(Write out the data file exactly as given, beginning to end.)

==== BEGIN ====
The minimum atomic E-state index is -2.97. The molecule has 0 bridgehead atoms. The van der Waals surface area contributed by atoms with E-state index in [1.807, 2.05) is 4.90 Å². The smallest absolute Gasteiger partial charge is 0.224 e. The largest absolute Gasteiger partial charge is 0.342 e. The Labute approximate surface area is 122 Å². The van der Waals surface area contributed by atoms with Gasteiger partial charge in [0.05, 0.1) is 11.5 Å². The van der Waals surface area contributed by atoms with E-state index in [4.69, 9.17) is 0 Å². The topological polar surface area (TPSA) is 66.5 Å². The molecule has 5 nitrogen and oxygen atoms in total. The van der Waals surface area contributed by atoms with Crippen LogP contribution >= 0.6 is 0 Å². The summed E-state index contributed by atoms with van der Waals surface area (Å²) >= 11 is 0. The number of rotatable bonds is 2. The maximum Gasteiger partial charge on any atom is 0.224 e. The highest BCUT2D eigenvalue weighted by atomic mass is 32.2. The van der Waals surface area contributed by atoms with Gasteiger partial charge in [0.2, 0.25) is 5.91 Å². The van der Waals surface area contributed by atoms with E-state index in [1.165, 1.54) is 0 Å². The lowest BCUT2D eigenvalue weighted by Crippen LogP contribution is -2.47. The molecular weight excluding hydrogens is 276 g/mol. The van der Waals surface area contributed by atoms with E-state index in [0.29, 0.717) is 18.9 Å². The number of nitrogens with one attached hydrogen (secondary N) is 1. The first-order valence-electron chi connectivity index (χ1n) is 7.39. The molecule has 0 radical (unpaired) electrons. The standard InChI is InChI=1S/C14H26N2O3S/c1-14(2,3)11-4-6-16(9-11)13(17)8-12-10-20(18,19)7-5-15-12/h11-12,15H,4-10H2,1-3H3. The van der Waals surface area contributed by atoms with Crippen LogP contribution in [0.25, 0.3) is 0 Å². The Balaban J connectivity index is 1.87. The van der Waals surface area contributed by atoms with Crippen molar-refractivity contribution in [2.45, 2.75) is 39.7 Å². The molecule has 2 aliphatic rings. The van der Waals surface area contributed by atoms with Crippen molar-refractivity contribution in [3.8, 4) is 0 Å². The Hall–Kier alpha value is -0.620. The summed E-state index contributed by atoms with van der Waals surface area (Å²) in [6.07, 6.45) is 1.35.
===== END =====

The minimum atomic E-state index is -2.97. The molecule has 0 bridgehead atoms. The van der Waals surface area contributed by atoms with E-state index in [1.807, 2.05) is 4.90 Å². The smallest absolute Gasteiger partial charge is 0.224 e. The largest absolute Gasteiger partial charge is 0.342 e. The Labute approximate surface area is 122 Å². The van der Waals surface area contributed by atoms with Gasteiger partial charge in [0.05, 0.1) is 11.5 Å². The van der Waals surface area contributed by atoms with E-state index in [4.69, 9.17) is 0 Å². The topological polar surface area (TPSA) is 66.5 Å². The molecule has 5 nitrogen and oxygen atoms in total. The van der Waals surface area contributed by atoms with Crippen LogP contribution >= 0.6 is 0 Å². The summed E-state index contributed by atoms with van der Waals surface area (Å²) >= 11 is 0. The number of rotatable bonds is 2. The maximum Gasteiger partial charge on any atom is 0.224 e. The highest BCUT2D eigenvalue weighted by atomic mass is 32.2. The van der Waals surface area contributed by atoms with Gasteiger partial charge in [0.2, 0.25) is 5.91 Å². The van der Waals surface area contributed by atoms with E-state index in [1.165, 1.54) is 0 Å². The lowest BCUT2D eigenvalue weighted by Crippen LogP contribution is -2.47. The molecular weight excluding hydrogens is 276 g/mol. The van der Waals surface area contributed by atoms with E-state index in [0.29, 0.717) is 18.9 Å². The number of nitrogens with one attached hydrogen (secondary N) is 1. The first-order valence-electron chi connectivity index (χ1n) is 7.39. The molecule has 0 radical (unpaired) electrons. The standard InChI is InChI=1S/C14H26N2O3S/c1-14(2,3)11-4-6-16(9-11)13(17)8-12-10-20(18,19)7-5-15-12/h11-12,15H,4-10H2,1-3H3. The van der Waals surface area contributed by atoms with Crippen LogP contribution in [0.25, 0.3) is 0 Å². The Balaban J connectivity index is 1.87. The van der Waals surface area contributed by atoms with Crippen molar-refractivity contribution in [2.45, 2.75) is 39.7 Å². The molecule has 2 aliphatic rings. The van der Waals surface area contributed by atoms with Crippen molar-refractivity contribution in [3.8, 4) is 0 Å². The Hall–Kier alpha value is -0.620. The summed E-state index contributed by atoms with van der Waals surface area (Å²) in [6.07, 6.45) is 1.35.